Category Archives: Language

Write. Speak.

Write

When it comes to written and spoken English, I want to ask you these questions:

Does writing a lot help you speak better?
Does speaking a lot help you write better?

Think about it.

If you ask me, my answer to both questions is no.

I have lots of theories when it comes to language, and this is one of them. There are four elements in learning a foreign, or any language: reading, writing, listening and speaking. Here are what I think of the four and their relations to each other:

  • Reading a lot help you write better
  • Writing a lot help you write better
  • Listening a lot help you speak better
  • Speaking a lot help you speak better even more

Familiarity with written words, through reading, helps you in the process of composing words in writing. Familiarity with spoken words, through listening, helps you in the process of composing words verbally.

And of course, ultimately, as we all know, the more you write, the better you write; the more you speak, the better you speak.

——–

On an irrelevant note, I think if you love writing, you most likely love talking too. So in that regard, most bloggers are big talkers.

:-)
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Chinese and English, Part 2

For people who appreciate the beauties of the Chinese and English languages, trust me, you are gonna LOVE these:

Fruit
Welcome sign
Shop sign
Hotel light panel

小心碰头
咖啡,茶,热奶
Guangdong hotel sign
Elevator sign

Park plant

There are a lot more at this site and I didn’t have time to see all of them. You can go check them out yourself and let me know if there are better ones.

Hope it lightens up your day, because it sure did for mine!

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Chinese and English: the Languages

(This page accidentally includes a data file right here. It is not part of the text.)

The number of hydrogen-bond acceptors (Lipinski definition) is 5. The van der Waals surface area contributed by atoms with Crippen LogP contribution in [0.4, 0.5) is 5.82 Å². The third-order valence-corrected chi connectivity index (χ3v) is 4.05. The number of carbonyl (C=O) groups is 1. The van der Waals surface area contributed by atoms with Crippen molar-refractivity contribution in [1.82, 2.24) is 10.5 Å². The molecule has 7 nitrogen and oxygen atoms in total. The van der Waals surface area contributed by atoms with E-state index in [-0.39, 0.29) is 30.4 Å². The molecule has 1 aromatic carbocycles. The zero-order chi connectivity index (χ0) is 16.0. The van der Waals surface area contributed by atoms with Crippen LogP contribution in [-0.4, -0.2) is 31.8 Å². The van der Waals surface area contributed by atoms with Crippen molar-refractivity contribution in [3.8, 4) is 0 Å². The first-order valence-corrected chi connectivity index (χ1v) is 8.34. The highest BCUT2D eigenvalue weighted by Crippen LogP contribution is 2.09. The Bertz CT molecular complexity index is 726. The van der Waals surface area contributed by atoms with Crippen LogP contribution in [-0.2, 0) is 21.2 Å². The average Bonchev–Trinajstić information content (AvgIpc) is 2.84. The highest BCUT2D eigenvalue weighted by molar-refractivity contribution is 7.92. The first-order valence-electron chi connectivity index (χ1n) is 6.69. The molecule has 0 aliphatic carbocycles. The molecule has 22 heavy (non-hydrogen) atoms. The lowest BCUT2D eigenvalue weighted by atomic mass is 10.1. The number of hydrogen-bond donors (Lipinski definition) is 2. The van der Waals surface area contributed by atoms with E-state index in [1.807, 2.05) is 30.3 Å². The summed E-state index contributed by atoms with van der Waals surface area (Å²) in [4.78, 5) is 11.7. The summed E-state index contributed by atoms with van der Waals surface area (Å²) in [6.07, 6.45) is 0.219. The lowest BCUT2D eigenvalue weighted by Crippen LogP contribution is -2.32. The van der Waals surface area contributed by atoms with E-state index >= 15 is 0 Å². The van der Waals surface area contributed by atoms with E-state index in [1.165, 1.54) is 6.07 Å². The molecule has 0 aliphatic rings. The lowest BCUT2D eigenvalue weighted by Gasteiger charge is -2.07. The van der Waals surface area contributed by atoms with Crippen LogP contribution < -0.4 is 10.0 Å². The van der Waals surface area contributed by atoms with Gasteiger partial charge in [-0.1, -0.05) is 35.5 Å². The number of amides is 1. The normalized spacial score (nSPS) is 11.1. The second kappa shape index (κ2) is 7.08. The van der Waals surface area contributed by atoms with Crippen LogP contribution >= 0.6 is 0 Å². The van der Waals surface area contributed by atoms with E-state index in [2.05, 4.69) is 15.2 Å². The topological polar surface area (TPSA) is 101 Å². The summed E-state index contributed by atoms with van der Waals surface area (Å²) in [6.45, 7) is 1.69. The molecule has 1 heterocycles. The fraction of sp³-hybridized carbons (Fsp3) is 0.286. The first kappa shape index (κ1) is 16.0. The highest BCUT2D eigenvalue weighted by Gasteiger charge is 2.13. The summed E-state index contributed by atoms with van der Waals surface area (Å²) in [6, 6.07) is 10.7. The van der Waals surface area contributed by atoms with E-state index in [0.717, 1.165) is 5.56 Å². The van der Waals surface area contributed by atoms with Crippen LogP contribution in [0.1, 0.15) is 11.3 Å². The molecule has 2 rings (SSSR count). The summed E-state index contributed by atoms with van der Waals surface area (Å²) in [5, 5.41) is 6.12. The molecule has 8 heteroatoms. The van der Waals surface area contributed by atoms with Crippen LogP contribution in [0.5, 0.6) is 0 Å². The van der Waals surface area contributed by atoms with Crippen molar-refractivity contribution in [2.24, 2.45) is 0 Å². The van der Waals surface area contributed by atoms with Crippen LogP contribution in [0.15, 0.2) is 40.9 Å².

I’ve always wanted to write something about the two languages I have learned and come to love. Or even, to write something about language in general. There used to be a debate between me and cc about how useful Linguistics actually is. I don’t remember the details but do remember that I took a very practical stand on the topic. In my eyes language is just a tool. And that’s all it is, a tool, a “means to an end“, a “device for doing work“. Linguistics is nice and interesting but I was not sure how much practical use there really is to it.

The only thing you should worry about a tool is simply how to use it, to achieve what it is intended for. You use a scissor in order to cut better (you don’t really spend lots of time studying its origin do you). A washing machine to keep your clothes clean. A video recorder, to remember a piece of your life.

In language’s case, it is to communicate.

And some people have more than one tool for this job (they are called bi-lingual or multi-lingual).

The interesting thing here is, no matter how many tools you have, at any given time you can only use one of them. And when you have stopped using one of the them for a very long time, you find it harder and harder to pick it back up and use it as effectively as before. This is especially true in the case where the tool, the language, was not born, but learned.

English is my learned language, Chinese, born.

There cannot be a pair of languages with bigger differences than these two.

When I think of Chinese the language, I think of words like “rich”, “poetry”, and “history”;
When I think of English, I think of it as the language of the modern world. The language to get things done. The language you never dwell on, rarely think much about. It conveys the same meaning in 5 words that takes Chinese 50.

Compared with Chinese, English looks straightforward and bland;
Compared with English, Chinese looks convoluted and contrived.

English is great for lovers, when subtlety is less valuable than candor;
Chinese is great for poets, whose spirit can never be limited by the richness.

If English is a song, Chinese is music.

Sometimes you want to sing to others;
Sometimes, you sit down and play for them.

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